Published Jul 28, 2010

Local foods project – three months later

By Tomoko Ogawa

When I was reading a success story about the renowned local food establishment, L’Etoile Restaurant in Madison, Wisconsin, one sentence especially struck me: “Through the peak of the season, Traci estimates that they source 95 to 97 percent of their ingredients local, with wintertime averages around 75 to 80 percent” (from Farmer Jane: Women Changing the Way We Eat by Costa, T. 2010. Layton, Utah: Gibbs Smith). Only a few months back, I would have simply thought, “Wow, that’s great.” But having worked on the local foods project, many questions popped in my head – “How do they define local?” “Is it based on dollar amount or weight?” “What do they do about costly items such as oil, grains, chocolate…?” etc. etc. I am not questioning the accuracy of their numbers, but local foods project has definitely taught to be critical when I come across anything related to local food. So in the article by Cullers, R. titled “McDonald’s Touts Locally Sourced Food” from Brandweek Magazine that Sarah Carlson forwarded to PFI list earlier this week, I couldn’t quite comprehend when I read “95 percent of McDonald’s fries, 95 percent of Filet-O-Fish fillets, and 85 percent of the apples served in Washington State come from Washington”!

It’s been almost three months since we launched the local foods project. It requires diligence to keep records of food purchases, but we still have about 10 dedicated participants. To grasp what it takes, I’m also keeping track of my own food purchases. My food purchases are currently at 33% local and 67% non-local. My local food purchase has actually decreased slightly since I started harvesting vegetables from my community garden plot.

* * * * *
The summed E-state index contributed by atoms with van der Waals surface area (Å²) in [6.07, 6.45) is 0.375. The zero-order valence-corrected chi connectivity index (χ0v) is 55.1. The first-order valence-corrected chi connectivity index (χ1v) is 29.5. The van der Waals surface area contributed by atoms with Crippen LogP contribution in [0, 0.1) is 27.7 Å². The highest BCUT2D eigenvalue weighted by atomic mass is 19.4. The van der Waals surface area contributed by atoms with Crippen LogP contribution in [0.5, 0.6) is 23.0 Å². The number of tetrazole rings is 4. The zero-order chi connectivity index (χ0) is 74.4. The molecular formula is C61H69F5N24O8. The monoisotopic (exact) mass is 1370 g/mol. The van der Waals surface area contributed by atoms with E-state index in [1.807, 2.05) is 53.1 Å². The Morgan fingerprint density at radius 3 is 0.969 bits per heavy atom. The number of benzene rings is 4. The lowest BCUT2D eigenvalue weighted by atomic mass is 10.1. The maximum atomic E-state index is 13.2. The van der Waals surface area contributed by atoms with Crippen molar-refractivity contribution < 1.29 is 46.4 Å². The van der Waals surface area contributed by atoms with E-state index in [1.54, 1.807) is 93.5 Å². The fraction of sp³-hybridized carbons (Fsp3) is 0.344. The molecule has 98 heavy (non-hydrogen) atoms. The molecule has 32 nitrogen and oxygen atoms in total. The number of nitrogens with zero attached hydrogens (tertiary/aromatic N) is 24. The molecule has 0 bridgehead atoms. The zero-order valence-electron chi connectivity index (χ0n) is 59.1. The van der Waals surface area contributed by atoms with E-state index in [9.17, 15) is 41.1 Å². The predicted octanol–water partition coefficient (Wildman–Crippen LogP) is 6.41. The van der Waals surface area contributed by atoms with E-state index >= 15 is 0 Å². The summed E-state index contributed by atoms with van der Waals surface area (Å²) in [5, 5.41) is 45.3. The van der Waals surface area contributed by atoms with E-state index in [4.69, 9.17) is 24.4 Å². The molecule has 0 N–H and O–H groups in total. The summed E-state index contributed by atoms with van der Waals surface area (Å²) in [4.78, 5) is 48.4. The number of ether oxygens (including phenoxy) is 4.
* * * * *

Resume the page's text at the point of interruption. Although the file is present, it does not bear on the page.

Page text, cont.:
So why record keeping? Personally, it’s been helpful to really understand my food purchases. I’ve always assumed I was good at eating locally, but through this project, I realized how much I depend on the industrial food system. Similarly, some of our participants found it surprising to see how little they spend on local foods. Merissa Landrigan says, “I was shocked to learn that, for someone who does almost all her shopping at Wheatsfield Co-op and through Farm to Folk, I was still spending only about 12% locally.” Another participant, Sue Posch decided to join yet another CSA after finding out how little local stores carry local products. She says, “The project is making me even more appreciative of the CSAs and farmers’ markets in the area.” Others, such as Jean Goodwin, expressed their surprises to find out simply how much money they spend on food in general.

Discussions on local foods should incorporate many different angles, and reaching a high percentage of local foods purchases at individual levels shouldn’t put an end to our conversations. I recently enjoyed reading the article titled “Why eaters alone can’t transform the food system” by Philpott, T. in Grist Magazine. While keeping in mind the importance of looking at a bigger picture and being careful to not replace systemic problems with individual problems, I still think that reflecting on our everyday actions is quite meaningful.